Government sincerity questioned


Sincerity of government being questioned

A LEGAL and legislative watchdog this week raised questions about the sincerity of government in setting up a truly independent National Peace and Reconciliation Commission (NPRC) after it introduced a Bill in Parliament that is replete with clauses that severely dilutes the powers of the commission.
In a two-part commentary on the Bill that seeks to bring the NPRC into life, legal watchdog Veritas said some of the clauses contained in the Bill did not just water down the powers of the commission, but would also effectively incapacitate it, further highlighting that several of these clauses are patently unconstitutional.
The watchdog pointed out that unless thorough amendments are made to the Bill, there could be further delays to the setting up of the commission, which is already running more than 30 months behind schedule.
Although the NPRC was supposed to exist for a ten-year period after being set up in August 2013, it is yet to be established, a development that appears to give credence to claims by some human rights groups that President Robert Mugabe’s government is not keen on implementing a truly independent peace and reconciliation process.
Part of the NPRC’s mandate includes investigating cases of organised violent crimes, most of which cases are largely blamed on some members of the ruling ZANU-PF party.
Veritas pointed out that the Bill before Parliament gives too much unilateral powers to the minister under which the NPRC falls — which Minister is currently Vice President Phelekezela Mphoko (pictured) — thereby taking away the independence of the commission.
“Zimbabwe needs an effective, constitutionally-compliant commission which can investigate the past thoroughly and impartially without interference, to give closure to victims of organised violence, to promote reconciliation and establish long term peace and stability,” Veritas said.
“The Bill in its present state does not adequately provide for this and needs to be amended as it goes through Parliament.”
The watchdog highlighted some clauses in the Bill currently before Parliament which it says either severely limits the powers of the commission and/or are ultra vires the supreme law of the land.
These clauses include one that gives the Minister powers to have a say on who becomes a member of the NPRC; another that says the commissions should report  its findings to the Minister who will in turn present these findings before the House of Assembly; one that requires the commission to get ministerial approval before accepting funding or assistance from sources other than  government; the clause that gives the minister powers to reduce or extend the term of office of commissioners; the clause that gives the Minister powers to issue a certificate prohibiting the public disclosure of evidence on grounds of public interest, among several other clauses that effectively interfere with the commissions’ powers as provided in the Constitution.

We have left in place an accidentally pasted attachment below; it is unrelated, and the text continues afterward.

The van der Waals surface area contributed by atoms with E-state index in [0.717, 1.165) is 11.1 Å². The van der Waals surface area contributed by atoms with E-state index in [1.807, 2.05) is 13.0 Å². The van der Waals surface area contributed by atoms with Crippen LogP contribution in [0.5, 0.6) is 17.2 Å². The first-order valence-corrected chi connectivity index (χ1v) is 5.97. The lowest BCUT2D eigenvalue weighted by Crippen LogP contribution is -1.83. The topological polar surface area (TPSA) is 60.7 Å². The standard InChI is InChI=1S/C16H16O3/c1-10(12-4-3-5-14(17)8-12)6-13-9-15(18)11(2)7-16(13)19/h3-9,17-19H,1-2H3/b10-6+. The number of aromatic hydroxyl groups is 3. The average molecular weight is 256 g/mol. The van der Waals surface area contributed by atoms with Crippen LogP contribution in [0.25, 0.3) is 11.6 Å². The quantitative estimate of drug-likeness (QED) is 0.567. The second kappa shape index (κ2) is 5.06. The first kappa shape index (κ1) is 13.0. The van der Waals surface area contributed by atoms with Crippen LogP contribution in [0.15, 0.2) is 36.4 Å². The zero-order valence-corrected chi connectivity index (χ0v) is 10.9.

“The second function is too restrictive, in that it allows the commission to make only recommendations (to the Minister) whereas Section 252 of the Constitution empowers the commission to develop procedures to prevent conflicts and ‘to take such action in regard to … complaints as it considers appropriate.’ The Constitution, in other words, gives the commission a much more active role than is envisaged by the Bill,” Veritas pointed out.
“It is not clear if the Bill intends the commission to have no powers except to carry out investigations and make recommendations (to the Minister) under Part III. If that is what is envisaged, then the Bill is unconstitutional because Section 252(f) of the Constitution gives the commission power to remedy abuses and Section 233 gives it the objective of ensuring that injustices are remedied. In any event, making the Minister responsible for implementing the commission’s recommendations will make the commission largely ineffective.”
Veritas pointed out that the Bill appears to have been drafted without careful regard for the constitutional provisions that establish the commission and was also vague in many respects.
“It is not clear whether the commission will be confined to the formal investigations provided for in Part III of the Bill, with all its elaborate provisions for advance publicity, notice and so on, (if the commission is so confined, its effectiveness will be severely curtailed) or if it can investigate using a less elaborate, time-consuming and expensive procedure where it deems that appropriate.”
The watchdog also pointed out that in addition to lack of independence, the commission’s effectiveness would be hampered by  lack of transparency, if some secrecy clauses contained in the Bill are allowed to sail through.
It also pointed out that the clause giving the Minister powers to authorise funding from sources outside of government as well as the inordinate delay in the operationalisation of the commission would also further hamper its work.
“If the commission does not receive adequate funding it will be unable to do much no matter what the Bill says. The government allocated only US$200 000 to the Commission for the 2016 financial year, a ridiculously small amount that will not enable the commission to engage staff, hire premises and start doing what the Constitution mandates it to do. The commissioners were appointed only in November last year and have not yet been sworn in, so they have not assumed office and cannot do anything at all. If they are not sworn in quickly so that they can enter office and get down to work in terms of section 320(5) of the Constitution, the Commission will have little time to achieve much before its 10-year lifespan expires in 2023.”